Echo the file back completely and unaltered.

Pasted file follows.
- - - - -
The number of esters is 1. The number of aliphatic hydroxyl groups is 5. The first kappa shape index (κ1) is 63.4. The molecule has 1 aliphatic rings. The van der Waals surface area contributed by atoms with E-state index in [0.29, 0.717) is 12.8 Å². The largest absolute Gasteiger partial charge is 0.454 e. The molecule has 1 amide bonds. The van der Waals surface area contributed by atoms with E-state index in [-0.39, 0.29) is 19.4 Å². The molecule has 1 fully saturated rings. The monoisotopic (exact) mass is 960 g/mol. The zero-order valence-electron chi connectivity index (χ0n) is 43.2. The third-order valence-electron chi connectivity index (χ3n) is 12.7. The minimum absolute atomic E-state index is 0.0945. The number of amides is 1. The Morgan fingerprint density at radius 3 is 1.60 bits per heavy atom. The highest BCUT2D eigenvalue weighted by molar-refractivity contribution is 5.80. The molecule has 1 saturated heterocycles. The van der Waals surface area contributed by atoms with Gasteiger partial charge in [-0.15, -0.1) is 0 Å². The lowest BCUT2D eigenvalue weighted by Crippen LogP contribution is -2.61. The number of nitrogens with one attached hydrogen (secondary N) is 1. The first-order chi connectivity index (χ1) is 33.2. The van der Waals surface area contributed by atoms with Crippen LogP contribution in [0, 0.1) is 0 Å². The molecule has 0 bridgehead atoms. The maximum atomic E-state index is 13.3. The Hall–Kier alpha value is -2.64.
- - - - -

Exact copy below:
The number of esters is 1. The number of aliphatic hydroxyl groups is 5. The first kappa shape index (κ1) is 63.4. The molecule has 1 aliphatic rings. The van der Waals surface area contributed by atoms with E-state index in [0.29, 0.717) is 12.8 Å². The largest absolute Gasteiger partial charge is 0.454 e. The molecule has 1 amide bonds. The van der Waals surface area contributed by atoms with E-state index in [-0.39, 0.29) is 19.4 Å². The molecule has 1 fully saturated rings. The monoisotopic (exact) mass is 960 g/mol. The zero-order valence-electron chi connectivity index (χ0n) is 43.2. The third-order valence-electron chi connectivity index (χ3n) is 12.7. The minimum absolute atomic E-state index is 0.0945. The number of amides is 1. The Morgan fingerprint density at radius 3 is 1.60 bits per heavy atom. The highest BCUT2D eigenvalue weighted by molar-refractivity contribution is 5.80. The molecule has 1 saturated heterocycles. The van der Waals surface area contributed by atoms with Gasteiger partial charge in [-0.15, -0.1) is 0 Å². The lowest BCUT2D eigenvalue weighted by Crippen LogP contribution is -2.61. The number of nitrogens with one attached hydrogen (secondary N) is 1. The first-order chi connectivity index (χ1) is 33.2. The van der Waals surface area contributed by atoms with Crippen LogP contribution in [0, 0.1) is 0 Å². The molecule has 0 bridgehead atoms. The maximum atomic E-state index is 13.3. The Hall–Kier alpha value is -2.64.